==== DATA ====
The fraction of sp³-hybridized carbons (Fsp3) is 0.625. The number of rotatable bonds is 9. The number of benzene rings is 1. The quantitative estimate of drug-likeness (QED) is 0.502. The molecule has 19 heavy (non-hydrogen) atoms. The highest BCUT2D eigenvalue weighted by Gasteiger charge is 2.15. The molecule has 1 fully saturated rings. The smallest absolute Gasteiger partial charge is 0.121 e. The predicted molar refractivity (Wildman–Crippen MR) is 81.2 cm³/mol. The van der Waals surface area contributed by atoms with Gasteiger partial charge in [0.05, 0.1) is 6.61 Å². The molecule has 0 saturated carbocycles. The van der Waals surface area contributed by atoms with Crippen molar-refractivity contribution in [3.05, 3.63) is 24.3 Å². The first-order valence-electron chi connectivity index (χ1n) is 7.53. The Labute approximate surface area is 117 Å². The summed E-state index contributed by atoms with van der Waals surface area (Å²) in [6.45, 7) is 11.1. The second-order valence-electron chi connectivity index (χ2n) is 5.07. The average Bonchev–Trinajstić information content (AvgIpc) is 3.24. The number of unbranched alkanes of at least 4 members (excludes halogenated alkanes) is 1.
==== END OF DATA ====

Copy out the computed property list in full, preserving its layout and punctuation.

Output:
The fraction of sp³-hybridized carbons (Fsp3) is 0.625. The number of rotatable bonds is 9. The number of benzene rings is 1. The quantitative estimate of drug-likeness (QED) is 0.502. The molecule has 19 heavy (non-hydrogen) atoms. The highest BCUT2D eigenvalue weighted by Gasteiger charge is 2.15. The molecule has 1 fully saturated rings. The smallest absolute Gasteiger partial charge is 0.121 e. The predicted molar refractivity (Wildman–Crippen MR) is 81.2 cm³/mol. The van der Waals surface area contributed by atoms with Gasteiger partial charge in [0.05, 0.1) is 6.61 Å². The molecule has 0 saturated carbocycles. The van der Waals surface area contributed by atoms with Crippen molar-refractivity contribution in [3.05, 3.63) is 24.3 Å². The first-order valence-electron chi connectivity index (χ1n) is 7.53. The Labute approximate surface area is 117 Å². The summed E-state index contributed by atoms with van der Waals surface area (Å²) in [6.45, 7) is 11.1. The second-order valence-electron chi connectivity index (χ2n) is 5.07. The average Bonchev–Trinajstić information content (AvgIpc) is 3.24. The number of unbranched alkanes of at least 4 members (excludes halogenated alkanes) is 1.